Covid-19 spike: Expert not surprised with rise in case numbers

Author
Zoe Holland, NZ Herald,
Publish Date
Tue, 19 Oct 2021, 8:33PM
Professor Nick Wilson said Aucklanders would benefit from another Super Saturday-like event. (Photo / Sylvie Whinray)
Professor Nick Wilson said Aucklanders would benefit from another Super Saturday-like event. (Photo / Sylvie Whinray)

Covid-19 spike: Expert not surprised with rise in case numbers

Author
Zoe Holland, NZ Herald,
Publish Date
Tue, 19 Oct 2021, 8:33PM

One Covid-19 expert says he is not surprised by the rise in cases and believes it is now a race between the Delta outbreak and vaccination rates.

On Tuesday New Zealand recorded the largest number of new cases reported in one day since the start of the pandemic, with over half of the cases yet to be linked to the outbreak.

Ninety-four new Covid-19 cases were reported, 87 in Auckland and seven in Waikato. Six of the seven are in Te Awamutu. The tally includes 53 unlinked "mystery cases" so far.

There are 38 people in hospital today, including five in ICU or high-dependency units.

Public health professor Nick Wilson believes it is now a race between the Delta outbreak and vaccination rates. Photo / Supplied

Public health professor Nick Wilson believes it is now a race between the Delta outbreak and vaccination rates. Photo / Supplied

Although the numbers may have come as a shock to many New Zealanders, Professor Nick Wilson isn't surprised.

"This is not too surprising, it will probably continue until the vaccination levels in Auckland really catch up, it's sort of a race between the virus and the vaccination coverage."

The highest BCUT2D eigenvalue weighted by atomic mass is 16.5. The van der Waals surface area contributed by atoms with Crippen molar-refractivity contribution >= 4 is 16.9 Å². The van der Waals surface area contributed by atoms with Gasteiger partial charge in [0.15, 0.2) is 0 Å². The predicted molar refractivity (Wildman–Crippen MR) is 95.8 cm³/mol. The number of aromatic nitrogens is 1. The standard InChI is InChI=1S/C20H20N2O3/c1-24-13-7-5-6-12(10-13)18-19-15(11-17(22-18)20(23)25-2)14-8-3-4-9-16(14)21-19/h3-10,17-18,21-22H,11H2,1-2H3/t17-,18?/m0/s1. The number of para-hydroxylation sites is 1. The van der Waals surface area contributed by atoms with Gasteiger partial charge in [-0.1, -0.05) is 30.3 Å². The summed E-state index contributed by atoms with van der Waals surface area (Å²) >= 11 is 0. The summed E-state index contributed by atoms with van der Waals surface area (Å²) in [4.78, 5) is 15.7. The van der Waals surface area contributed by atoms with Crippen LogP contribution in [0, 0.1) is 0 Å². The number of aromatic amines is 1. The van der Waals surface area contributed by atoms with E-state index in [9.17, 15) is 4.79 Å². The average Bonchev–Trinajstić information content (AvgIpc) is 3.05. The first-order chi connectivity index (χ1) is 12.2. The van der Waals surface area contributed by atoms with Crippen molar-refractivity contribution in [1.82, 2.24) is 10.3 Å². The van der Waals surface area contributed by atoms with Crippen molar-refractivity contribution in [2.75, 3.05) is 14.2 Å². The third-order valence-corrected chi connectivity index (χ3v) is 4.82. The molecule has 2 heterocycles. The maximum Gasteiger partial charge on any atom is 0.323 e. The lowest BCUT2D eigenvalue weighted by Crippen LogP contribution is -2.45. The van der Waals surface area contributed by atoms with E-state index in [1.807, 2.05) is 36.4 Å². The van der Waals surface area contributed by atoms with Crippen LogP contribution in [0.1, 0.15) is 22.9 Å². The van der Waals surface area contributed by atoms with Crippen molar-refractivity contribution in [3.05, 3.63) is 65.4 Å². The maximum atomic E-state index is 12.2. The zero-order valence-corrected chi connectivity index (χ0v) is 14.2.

Prime Minister Jacinda Ardern said cases announced today were a result of "non compliance" of alert level 3 restrictions in Auckland. Social indoor gatherings were a contributing factor to the new cases.

Ardern said she did not want people relying on vaccinations alone at this stage, and rules still need to be followed.

Although Wilson believes vaccination is the key to bringing the case numbers down, he said the Government should be looking at mandating masks inside all indoors areas, alongside looking at improving ventilation.

"We also really need to tighten the border around Auckland, so that the rest of the country has more times to increase vaccination levels, that border is far too porous," he said.

Wilson said this rise in cases may push the priority for another Super Saturday-like event, as events with free food, live music and more draw people in.

So far 158,522 eligible Aucklanders had not had a first dose of the vaccine. On Tuesday, Ardern urged people to get their second dose also if it has been three weeks since the first.

Lines outside Super Saturday's Vaxathon at Manurewa Marae. Photo / Sylvie Whinray

Lines outside Super Saturday's Vaxathon at Manurewa Marae. Photo / Sylvie Whinray

"It does look like these big events where there is free food, entertainment, live music and all sort of things does tend to help, so I think there should be serious consideration about giving it another go."

In a time where Auckland and Waikato remain at a high alert level, Immunologist Dr Dianne Sika-Paotonu said there's an unsettling growth in Covid-19 cases.

"We're continuing to see unsettling growth in Covid-19 case numbers reflecting Delta transmission within the community and across the Auckland region with the recent escalation in persistent unlinked mystery cases of unknown origin appearing," she said.

On Tuesday New Zealand recorded 94 new cases of Covid-19. Photo / Mark Mitchell

On Tuesday New Zealand recorded 94 new cases of Covid-19. Photo / Mark Mitchell

However, Sika-Paotonu's message to communities remains to be get vaccinated, get tested and follow the rules.

Māori and Pacific communities have been heavily impacted by the current Delta outbreak and as their vaccination rates remain behind the overall rate, she believes these communities must be prioritised.

"Courage in the face of adversity continues to be demonstrated by our Pacific and Māori communities and respective health workforces, who've been working tirelessly, mobilising and rallying to continue doing the work that's needed to reach some of the hard-to-reach in our communities," Sika-Paotonu said.

As accessibility continues to be an issues for hard-to-reach communities, Sika-Paotonu believes more vaccination outreach activities and events are needed.